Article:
Belarussian authorities on Wednesday announced the arrest of the perpetrators of a deadly blast in Minsk's metro, with a source denying a political motive for the attack and likening one suspect to the fictional psychopath Hannibal Lecter.
But officials released little information on the three suspects accused in Monday's blast, which killed 12 and injured 200. President Alexander Lukashenko was quick to threaten a crackdown on the political opposition over the attack.
Lukashenko said two suspects were detained Tuesday and have admitted to staging the attack and two earlier blasts.
"Most important is that we know who has done it. We don't now yet why. But we will find out," Lukashenko said, Interfax reported.
He added that one suspect worked as an electrician and the other as a lathe operator, but that they could have been hired to carry out the blast. He said the possibility that they were hired killers mandated a thorough investigation of all politicians to find out who wanted to destabilize the country.
Meanwhile, an unidentified law enforcement source told Interfax that the blast was actually staged by a 25-year-old former conscript soldier with sadistic tendencies and no political agenda.
Psychiatrists who interviewed the suspect compared him to Hannibal Lecter, a cannibalistic serial killer from books by Thomas Harris popularized by the Hollywood adaptation of "Silence of the Lambs," the source said.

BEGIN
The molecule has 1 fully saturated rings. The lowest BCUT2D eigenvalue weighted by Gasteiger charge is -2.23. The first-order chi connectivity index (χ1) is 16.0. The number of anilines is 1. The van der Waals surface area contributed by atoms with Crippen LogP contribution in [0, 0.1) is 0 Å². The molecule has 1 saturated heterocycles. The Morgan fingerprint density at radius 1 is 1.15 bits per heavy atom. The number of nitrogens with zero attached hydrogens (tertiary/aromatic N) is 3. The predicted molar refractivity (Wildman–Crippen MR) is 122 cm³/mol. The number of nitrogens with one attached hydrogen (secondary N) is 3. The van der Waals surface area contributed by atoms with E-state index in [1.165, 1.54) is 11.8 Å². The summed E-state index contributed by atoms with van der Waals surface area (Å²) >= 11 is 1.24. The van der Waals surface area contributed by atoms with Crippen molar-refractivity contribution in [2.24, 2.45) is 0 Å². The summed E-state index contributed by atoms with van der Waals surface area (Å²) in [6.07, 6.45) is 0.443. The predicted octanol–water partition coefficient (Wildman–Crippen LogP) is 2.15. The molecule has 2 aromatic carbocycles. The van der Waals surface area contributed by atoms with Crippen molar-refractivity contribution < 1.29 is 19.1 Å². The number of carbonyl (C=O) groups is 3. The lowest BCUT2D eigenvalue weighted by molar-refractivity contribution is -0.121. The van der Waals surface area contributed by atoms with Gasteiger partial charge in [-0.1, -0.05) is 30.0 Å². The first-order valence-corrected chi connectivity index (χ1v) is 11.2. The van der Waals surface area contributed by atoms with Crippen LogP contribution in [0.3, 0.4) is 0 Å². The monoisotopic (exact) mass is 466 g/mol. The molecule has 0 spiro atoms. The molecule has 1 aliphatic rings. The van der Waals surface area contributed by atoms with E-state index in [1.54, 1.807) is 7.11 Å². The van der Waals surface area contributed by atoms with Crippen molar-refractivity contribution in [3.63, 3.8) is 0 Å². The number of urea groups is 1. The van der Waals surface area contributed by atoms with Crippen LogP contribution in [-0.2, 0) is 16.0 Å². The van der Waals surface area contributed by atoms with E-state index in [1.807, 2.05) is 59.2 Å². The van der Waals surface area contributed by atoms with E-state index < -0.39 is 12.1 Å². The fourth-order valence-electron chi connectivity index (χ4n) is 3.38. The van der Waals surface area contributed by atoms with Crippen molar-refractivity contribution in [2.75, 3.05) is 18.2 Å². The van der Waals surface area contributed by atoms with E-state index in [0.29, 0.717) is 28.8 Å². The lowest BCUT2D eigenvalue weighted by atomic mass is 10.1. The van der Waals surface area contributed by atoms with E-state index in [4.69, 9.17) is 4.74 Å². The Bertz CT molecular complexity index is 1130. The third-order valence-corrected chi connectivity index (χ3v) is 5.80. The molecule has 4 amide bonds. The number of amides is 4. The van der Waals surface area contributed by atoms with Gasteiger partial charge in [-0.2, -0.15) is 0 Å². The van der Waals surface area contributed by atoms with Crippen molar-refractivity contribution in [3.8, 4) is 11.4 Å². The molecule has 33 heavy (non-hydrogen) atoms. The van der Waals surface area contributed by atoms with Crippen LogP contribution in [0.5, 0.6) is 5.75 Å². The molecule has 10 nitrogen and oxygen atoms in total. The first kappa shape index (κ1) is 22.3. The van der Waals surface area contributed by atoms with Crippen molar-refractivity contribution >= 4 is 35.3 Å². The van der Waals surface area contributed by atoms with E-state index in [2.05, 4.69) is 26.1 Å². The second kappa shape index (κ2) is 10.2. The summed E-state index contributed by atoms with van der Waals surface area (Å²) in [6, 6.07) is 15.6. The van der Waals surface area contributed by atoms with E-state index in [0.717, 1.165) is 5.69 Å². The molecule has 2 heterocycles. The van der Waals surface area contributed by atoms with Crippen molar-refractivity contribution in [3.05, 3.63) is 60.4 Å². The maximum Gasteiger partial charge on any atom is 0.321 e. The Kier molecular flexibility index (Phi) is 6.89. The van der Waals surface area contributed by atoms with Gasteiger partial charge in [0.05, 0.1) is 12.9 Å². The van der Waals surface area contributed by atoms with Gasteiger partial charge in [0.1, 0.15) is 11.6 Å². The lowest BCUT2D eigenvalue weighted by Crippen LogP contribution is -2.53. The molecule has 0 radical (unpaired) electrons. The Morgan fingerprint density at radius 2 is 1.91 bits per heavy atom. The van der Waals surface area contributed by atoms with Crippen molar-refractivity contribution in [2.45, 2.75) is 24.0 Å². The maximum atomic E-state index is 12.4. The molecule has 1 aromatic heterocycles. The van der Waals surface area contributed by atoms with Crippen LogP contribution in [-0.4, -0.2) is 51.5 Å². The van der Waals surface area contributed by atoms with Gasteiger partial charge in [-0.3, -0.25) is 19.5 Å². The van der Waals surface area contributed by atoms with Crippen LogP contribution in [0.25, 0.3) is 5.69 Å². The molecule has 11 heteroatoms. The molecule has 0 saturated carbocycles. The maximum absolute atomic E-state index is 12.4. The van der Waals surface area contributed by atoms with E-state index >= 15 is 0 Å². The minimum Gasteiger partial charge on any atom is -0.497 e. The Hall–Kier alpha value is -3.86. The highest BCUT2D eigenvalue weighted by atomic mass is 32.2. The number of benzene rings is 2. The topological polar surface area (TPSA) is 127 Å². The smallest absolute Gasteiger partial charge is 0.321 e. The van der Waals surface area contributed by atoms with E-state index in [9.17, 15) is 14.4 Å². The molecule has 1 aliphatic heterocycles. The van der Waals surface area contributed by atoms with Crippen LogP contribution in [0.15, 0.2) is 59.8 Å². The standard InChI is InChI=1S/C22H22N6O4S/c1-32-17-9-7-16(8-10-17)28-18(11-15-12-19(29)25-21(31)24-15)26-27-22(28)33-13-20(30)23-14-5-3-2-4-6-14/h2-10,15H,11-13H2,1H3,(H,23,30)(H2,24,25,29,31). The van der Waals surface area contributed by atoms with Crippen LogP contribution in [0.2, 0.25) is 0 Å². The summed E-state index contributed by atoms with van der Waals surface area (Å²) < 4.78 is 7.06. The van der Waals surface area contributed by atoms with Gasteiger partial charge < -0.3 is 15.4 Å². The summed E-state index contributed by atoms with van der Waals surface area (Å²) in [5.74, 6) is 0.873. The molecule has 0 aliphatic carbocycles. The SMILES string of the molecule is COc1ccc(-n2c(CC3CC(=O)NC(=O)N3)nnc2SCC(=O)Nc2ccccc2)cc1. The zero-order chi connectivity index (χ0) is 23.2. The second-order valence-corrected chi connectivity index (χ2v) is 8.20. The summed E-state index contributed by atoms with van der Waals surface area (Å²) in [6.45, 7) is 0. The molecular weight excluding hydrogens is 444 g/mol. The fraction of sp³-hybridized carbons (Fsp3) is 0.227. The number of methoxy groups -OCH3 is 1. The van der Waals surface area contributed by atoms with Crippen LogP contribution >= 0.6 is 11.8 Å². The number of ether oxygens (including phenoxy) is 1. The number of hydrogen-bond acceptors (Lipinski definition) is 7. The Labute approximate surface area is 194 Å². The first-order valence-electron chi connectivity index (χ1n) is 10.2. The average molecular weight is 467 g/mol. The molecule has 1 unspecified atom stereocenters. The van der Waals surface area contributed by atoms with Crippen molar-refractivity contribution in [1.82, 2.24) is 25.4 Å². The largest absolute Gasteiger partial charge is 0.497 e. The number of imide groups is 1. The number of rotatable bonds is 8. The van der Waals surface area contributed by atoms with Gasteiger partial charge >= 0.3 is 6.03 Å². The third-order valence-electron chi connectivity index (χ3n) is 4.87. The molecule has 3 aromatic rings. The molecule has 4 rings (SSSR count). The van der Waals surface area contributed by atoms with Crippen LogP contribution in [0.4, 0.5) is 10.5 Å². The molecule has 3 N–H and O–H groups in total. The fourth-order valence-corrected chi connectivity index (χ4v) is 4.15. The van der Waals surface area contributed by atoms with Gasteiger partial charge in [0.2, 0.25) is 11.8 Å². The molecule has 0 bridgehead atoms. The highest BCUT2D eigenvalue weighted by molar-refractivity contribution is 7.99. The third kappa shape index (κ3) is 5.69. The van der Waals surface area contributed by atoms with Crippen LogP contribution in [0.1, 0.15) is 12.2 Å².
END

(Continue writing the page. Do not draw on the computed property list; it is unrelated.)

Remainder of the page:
The suspect said he "enjoys seeing human suffering," the source added.
Belarussian Interior Minister Anatoly Kuleshov said later Wednesday that a third suspect was detained. He did not elaborate. The country's KGB released composite pictures of two suspects.
The person who planted the bomb was reportedly filmed by metro surveillance cameras. The possible involvement of the other suspects remained unclear. The KGB said the explosives used in the blast were unknown "to any country worldwide" and that the attackers had purchased them online.
If charged and convicted, the blast perpetrators may face the death penalty.
The ex-conscript pleaded guilty to blasts in Vitebsk in 2005 and at a Minsk discotheque in 2008, the Interfax source said. Lukashenko also said the detainees were responsible for these two unsolved bombings, each of which injured about 50.
But security analyst Andrei Soldatov, head of Agentura.ru think tank, doubted the link between the bombings.
Monday's attack was too well prepared and used a lot of explosives — the equivalent of 5 kilograms of TNT — which made the involvement of an amateur psychopath unlikely, Soldatov said by telephone. He refused to speculate who might have been behind the blast.
Pro-Lukashenko political analyst Sergei Musiyenko told The Moscow Times that the political opposition had "created an atmosphere of hate" in the country that led to the bombing.
But opposition leader Vitaly Romashevsky dismissed the accusations while predicting that the blast would be used for a crackdown on the opposition, the Bela Pan news agency reported.